New Raptors GM and President of Basketball Operations Masai Ujiri has hit the ground running since his hire in early June. Really, he’s had no choice with changes to his front office and scouting staff in progress, a draft on the horizon followed by a free agency period that will set the course for his tenure in Toronto.
Amidst the flurry of activity on the 15th floor at ACC, Ujiri took a few minutes to sit down with me in his office to discuss his start with the Raptors.
Jay Satur: How would you characterize your first few weeks back in Toronto?
Masai Ujiri: For me it’s exciting. When you’re working, you can’t complain. It’s been hectic, but it’s been exciting. It’s changed — obviously teams vary in the NBA — but I’m here. I’ve gone back and forth (between Denver) a little bit during this transition period with the Nuggets. There’s been combines you have to go to and all that stuff you have to try and fit in while also coming here and establishing the office and taking care of a lot of stuff that needs to be done. So it’s been a whirlwind but it’s been fun.
JS: You’re starting to make some changes to your front office. Are you close to finalizing who you want to bring in to round out your staff?
MU: There are just some places we had to make changes. That’s what happens in sports. You come in to an organization and you’re going to bring the guys that you feel you’re going to go forward with. It’s unfortunate this stuff is going to happen. It’s hard for me because I worked here, I worked with a few of these people. But the truth of the matter is that going forward, some change is needed. We had to do this.
JS: As of right now, you have no picks in this year’s draft and you’re still assembling your front office staff. How difficult does that make it to prepare for next week?
MU: For me, it’s not difficult at all because you approach the draft like you are drafting. Even though we don’t have a draft pick, we have to be prepared with all our information, all our rankings and every little detail that you need on players in the draft. I think we have to be very prepared going in because you never know what’s going to happen on draft day. You could get a couple of calls that would shock you, so you have to be prepared for any circumstance.
JS: You’ve also made sweeping changes to your scouting staff. Coming from a scouting background yourself, what needs to change in terms of how this franchise evaluates and scouts at the professional, collegiate and international levels?
MU: One of the things I do is that I don’t restrict people to regional scouting and so it cuts my staff down. Some teams do it where they’d hire regional guys and guys in different areas and I’m a little bit different. I want whoever I have seeing everything. So when we go into a room and we have a discussion, everyone is very honest and has a strong opinion because you’ve seen the player or seen the prospect.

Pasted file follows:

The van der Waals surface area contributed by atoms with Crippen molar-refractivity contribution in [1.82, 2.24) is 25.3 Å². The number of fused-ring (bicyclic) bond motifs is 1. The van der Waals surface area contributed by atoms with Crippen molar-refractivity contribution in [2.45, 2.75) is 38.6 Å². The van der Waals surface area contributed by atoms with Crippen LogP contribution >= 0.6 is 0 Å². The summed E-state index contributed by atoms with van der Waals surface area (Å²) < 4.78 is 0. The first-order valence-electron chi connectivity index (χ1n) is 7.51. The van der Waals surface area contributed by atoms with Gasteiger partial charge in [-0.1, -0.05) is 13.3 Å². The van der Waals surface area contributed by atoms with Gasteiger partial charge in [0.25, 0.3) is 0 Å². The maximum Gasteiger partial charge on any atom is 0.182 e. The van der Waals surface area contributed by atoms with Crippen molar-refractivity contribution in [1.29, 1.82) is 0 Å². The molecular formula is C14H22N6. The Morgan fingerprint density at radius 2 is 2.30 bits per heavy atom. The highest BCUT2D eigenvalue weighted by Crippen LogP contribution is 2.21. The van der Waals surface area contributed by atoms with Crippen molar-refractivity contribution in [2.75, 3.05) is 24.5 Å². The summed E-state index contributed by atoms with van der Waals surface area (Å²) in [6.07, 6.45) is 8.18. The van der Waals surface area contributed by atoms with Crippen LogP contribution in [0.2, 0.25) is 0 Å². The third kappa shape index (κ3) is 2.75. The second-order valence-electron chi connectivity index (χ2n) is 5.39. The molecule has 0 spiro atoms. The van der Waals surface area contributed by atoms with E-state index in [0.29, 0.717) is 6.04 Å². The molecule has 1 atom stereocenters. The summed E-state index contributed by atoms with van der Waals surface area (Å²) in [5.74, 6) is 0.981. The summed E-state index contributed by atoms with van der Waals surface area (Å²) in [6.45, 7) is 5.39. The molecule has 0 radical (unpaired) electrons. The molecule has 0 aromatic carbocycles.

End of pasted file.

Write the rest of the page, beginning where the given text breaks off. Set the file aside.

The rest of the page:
So the staff is going to shrink a little bit in those situations… It’s unfortunate that there has to be changes and fewer opportunities in terms of scouting positions, but a smaller staff is how I want to go.
JS: Any updates on the status of head coach Dwane Casey or potential changes to his staff? [NOTE: It has since been confirmed Casey will return in 2013-14]
MU: Things are on the move and we’re still going through the process. We’ll figure it out and I know that’s a wide-ranging answer. Things have gone well with Coach, we’ve had tons and tons of meetings, we have dinner tonight [Tuesday] with Rudy Gay, so we’re moving the right way. As those decisions [with assistants] need to be made, we will make them the best way we feel is heading in the right direction for the organization.
JS: You’ve mentioned your desire for the Raptors to establish an identity. What needs to change with the existing group here and what do you want to potentially bring into the mix to help create that identity?
MU: We want to play hard and give effort. I think it starts with a high-energy team. We do have some talent and we are going to continue to build off that, whichever way it is. Whether you’re bringing in pieces to add there or you’re getting more younger players, it doesn’t matter. Nobody is going to take away that heart, that passion, the hard work, the intensity with which we play the game. We want to be solid in every single area. There has to be tons of communication and that comes from the front office, to coaching, to players. It’s all of us building that togetherness going forward so when we go to war, we all have each others back.
JS: Finally, we’ve heard about the role Bryan Colangelo has played in your development, but I’ve heard the same about senior adviser Wayne Embry. How has he helped you?
MU: He’s been awesome. He keeps you grounded. He gives you honest advice. Some people want to just feed you what you want to hear, Wayne is not like that. He’ll tell you how it is.
Just the wealth of experience you get from him and when you bounce something off of him, the response you get and also that other perspective that you wouldn’t even think of is what he gives you. We’re very appreciative to have him with us.
Quite honestly, even when I was in Denver he was a really good sounding board for me. Even for some things outside of basketball and I’m appreciative of that.